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CNN Goes Inside Houston Hospital On Frontlines Of COVID-19 Fight; Dr. Anthony Fauci Spoke With CNN Earlier On Vaccines, Whether Herd Immunity Is Possible In U.S.; Dr. Leana Wen Discusses Dr. Fauci Speaking On Herd Immunity, Vaccines, The Anti-Science Movement, HHS Secretary's Comments On Getting Back To Work; Trump Sticks To Tweeting On Divisive Issues, Avoids COVID-19 Crisis; Eric Mackey, Alabama State Superintendent Of Education, Discusses Alabama Putting Out Plans To Reopen Schools As Cases Rise. Aired 11:30a-12p ET

Aired June 29, 2020 - 11:30   ET



MIGUEL MARQUEZ, CNN NATIONAL CORRESPONDENT: So yesterday, he said he was at 80 percent capacity. He thought he had another two weeks before he was at 100 percent. We spoke to him a little while ago. He's at 95 percent now. They had a bunch of patients come over last night and a few more than came in yesterday, and now they are at 95 percent capacity.

That's the danger here. That's what will kill patients more than anything when hospitals can no longer take them.

What he needs now, more doctors, more nurses, more people just to clean up the hospitals and clean rooms so they can move people in and out.

The Lone Star state is facing down a crisis right now -- Kate?

KATE BOLDUAN, CNN ANCHOR: Look, Miguel, it's like deja vu. This is exactly what you saw outside a hospital in Brooklyn.

People may be exhausted by the anxiety of coronavirus and the disruption to their lives and the strain of coronavirus and what this has done to economies everywhere. But those doctors you're talking to, they don't have the luxury of that. They are still in there.

And I think it's so important that they allow you in, that you can tell the story because, when you're not in there, it seems, for a lot of people, it's easy for them to forgot that this is still happening.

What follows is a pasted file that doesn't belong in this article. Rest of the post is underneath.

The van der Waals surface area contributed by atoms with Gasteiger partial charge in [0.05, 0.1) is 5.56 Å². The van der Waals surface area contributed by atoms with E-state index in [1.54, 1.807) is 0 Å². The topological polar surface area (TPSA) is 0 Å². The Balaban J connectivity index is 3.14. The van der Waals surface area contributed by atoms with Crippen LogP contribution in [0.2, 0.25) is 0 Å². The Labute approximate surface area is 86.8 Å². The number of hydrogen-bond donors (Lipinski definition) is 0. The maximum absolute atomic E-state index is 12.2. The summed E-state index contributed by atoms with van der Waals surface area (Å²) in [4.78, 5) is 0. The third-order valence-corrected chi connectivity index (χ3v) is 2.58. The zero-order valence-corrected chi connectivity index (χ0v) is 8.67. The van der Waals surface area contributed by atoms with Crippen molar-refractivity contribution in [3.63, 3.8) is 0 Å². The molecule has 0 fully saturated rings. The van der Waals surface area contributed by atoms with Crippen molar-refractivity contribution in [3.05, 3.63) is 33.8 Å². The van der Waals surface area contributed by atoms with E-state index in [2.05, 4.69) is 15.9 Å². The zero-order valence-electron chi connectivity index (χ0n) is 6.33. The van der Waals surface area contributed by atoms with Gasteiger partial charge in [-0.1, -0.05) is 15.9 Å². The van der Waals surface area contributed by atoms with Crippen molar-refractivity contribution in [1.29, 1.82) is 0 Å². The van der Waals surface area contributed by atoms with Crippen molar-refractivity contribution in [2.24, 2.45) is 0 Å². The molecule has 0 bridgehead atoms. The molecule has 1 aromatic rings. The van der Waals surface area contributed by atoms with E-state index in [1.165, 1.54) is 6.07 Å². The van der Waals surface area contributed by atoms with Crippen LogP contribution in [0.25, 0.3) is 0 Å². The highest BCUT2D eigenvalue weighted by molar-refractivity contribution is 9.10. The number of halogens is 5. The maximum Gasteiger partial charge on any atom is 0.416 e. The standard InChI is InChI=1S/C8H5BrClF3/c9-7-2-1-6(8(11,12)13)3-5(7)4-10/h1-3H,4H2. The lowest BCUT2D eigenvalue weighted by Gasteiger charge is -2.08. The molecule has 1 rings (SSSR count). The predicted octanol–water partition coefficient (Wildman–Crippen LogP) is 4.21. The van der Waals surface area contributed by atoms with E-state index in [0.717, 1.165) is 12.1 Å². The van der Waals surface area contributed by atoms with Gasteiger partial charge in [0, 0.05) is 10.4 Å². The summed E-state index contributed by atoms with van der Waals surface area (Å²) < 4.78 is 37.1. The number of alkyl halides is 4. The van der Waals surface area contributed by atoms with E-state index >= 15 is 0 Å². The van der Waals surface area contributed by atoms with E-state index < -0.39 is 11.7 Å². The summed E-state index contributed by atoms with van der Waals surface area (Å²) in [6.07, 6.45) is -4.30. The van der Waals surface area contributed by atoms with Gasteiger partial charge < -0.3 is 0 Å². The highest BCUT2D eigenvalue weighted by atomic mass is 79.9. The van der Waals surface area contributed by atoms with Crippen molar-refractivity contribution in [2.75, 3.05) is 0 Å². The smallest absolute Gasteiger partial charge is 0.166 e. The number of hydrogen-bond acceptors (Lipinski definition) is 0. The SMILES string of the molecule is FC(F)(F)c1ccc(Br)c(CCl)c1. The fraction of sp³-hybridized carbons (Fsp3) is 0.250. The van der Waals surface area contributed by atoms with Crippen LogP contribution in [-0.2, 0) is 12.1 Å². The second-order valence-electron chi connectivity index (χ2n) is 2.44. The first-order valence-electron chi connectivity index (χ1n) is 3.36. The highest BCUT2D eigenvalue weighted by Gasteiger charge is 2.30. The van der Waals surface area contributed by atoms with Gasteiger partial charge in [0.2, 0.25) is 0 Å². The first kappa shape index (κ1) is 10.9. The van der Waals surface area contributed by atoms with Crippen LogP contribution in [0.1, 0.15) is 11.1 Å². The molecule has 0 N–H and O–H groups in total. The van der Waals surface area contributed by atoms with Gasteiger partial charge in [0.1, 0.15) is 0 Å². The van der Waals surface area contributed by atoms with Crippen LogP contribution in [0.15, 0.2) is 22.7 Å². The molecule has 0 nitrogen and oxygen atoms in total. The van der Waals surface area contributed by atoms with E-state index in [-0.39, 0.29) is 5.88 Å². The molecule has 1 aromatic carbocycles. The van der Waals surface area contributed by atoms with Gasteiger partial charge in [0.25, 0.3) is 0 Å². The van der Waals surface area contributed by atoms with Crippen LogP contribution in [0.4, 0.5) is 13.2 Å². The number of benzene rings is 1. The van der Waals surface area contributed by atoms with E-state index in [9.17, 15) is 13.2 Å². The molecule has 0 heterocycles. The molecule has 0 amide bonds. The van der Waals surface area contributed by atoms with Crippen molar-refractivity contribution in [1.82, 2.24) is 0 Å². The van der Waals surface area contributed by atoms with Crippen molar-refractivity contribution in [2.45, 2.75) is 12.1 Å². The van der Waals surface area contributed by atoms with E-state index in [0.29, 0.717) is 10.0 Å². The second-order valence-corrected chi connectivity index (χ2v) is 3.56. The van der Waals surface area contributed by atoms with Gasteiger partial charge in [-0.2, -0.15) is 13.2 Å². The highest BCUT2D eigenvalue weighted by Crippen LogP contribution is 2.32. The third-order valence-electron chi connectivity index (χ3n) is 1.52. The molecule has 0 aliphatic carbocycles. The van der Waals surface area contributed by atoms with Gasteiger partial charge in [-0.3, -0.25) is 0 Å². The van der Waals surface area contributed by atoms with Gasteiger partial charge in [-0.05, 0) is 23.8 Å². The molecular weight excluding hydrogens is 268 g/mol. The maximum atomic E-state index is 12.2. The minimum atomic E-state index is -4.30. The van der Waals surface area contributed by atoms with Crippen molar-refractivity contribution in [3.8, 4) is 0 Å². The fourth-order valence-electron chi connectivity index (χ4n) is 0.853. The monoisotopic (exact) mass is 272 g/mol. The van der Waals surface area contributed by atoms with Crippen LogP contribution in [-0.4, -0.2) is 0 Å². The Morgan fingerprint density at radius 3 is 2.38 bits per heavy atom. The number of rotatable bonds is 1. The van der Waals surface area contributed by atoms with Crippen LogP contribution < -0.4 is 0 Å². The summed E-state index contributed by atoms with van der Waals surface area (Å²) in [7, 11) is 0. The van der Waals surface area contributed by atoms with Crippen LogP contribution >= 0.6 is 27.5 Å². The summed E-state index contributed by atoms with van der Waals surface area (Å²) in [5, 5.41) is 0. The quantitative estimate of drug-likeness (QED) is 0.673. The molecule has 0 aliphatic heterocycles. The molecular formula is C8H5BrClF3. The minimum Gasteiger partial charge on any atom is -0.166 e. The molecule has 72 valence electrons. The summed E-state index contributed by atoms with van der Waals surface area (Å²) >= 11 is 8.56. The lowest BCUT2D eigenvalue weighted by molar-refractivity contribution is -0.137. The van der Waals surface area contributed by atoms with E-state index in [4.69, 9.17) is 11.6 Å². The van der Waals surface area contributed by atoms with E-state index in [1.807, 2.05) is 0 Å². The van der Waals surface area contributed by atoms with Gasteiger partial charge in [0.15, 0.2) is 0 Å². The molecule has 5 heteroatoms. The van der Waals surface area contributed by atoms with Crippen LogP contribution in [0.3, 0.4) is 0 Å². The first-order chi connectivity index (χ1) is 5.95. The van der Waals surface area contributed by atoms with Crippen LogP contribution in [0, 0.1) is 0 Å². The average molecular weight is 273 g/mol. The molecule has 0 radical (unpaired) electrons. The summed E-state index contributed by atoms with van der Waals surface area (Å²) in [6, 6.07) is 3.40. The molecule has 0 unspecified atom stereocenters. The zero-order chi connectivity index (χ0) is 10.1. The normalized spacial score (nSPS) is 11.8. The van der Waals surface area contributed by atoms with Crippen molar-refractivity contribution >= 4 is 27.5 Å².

MARQUEZ: It is terrifying. And seeing it that up close so many times in so many places, and it's still happening, it's -- it's depressing and all at the same time -- Kate?

BOLDUAN: Yes. More to come from Miguel.

Thank you, Miguel.

Coming up from us still, a new warning coming from Dr. Anthony Fauci about whether or not the U.S. will ever achieve herd immunity from the coronavirus.

We'll be right back.



BOLDUAN: A reality check this morning from the nation's top disease expert on where we are as a country. And the huge question that has always been hanging over all of this, is, when can the country really expect to get back to normal or even a new normal.

Dr. Anthony Fauci spoke to CNN's Elizabeth Cohen about that difficult path ahead. It's an important interview at a critical time hosted by the African Ideas Festival.

Elizabeth is joining me right now.

Elizabeth, what did Dr. Fauci tell you about a vaccine and the goal of reaching what we've all learned about and have come to know as herd immunity?

DR. ELIZABETH COHEN, CNN SENIOR MEDICAL CORRESPONDENT: You know, it's interesting, Kate, despite all the talks about vaccines, we've yet to see any human data come out of studies. We've yet to see any human studies on human data.

But Dr. Fauci says he has seen human data and he says that does look good but he does have concerns.

So let's take a listen.


DR. ANTHONY FAUCI, DIRECTOR, NATIONAL INSTITUTE OF ALLERGY & INFECTIOUS DISEASES: I doubt seriously that any vaccine will ever be 100 percent protective. The best we've ever done is measles, which is 97 percent to 98 percent effective. That would be wonderful if we get there. I don't think we will.

I would settle for 70 percent, 75 percent effective vaccine because that would bring you to the level that would be herd immunity level.

COHEN: If only, say, 70 percent to 75 percent of Americans are willing to get the vaccine and it's only, say, I think you just said 70 percent to 75 percent effective, will that get us to herd immunity?

FAUCI: Unlikely. And that's one of the reasons why we have to make sure we engage the community as we're doing now to get community people to help us, for people to understand that we're doing everything we can to show that it's safe and that it's effective and it's for the good of them as individuals and in society to take the vaccines.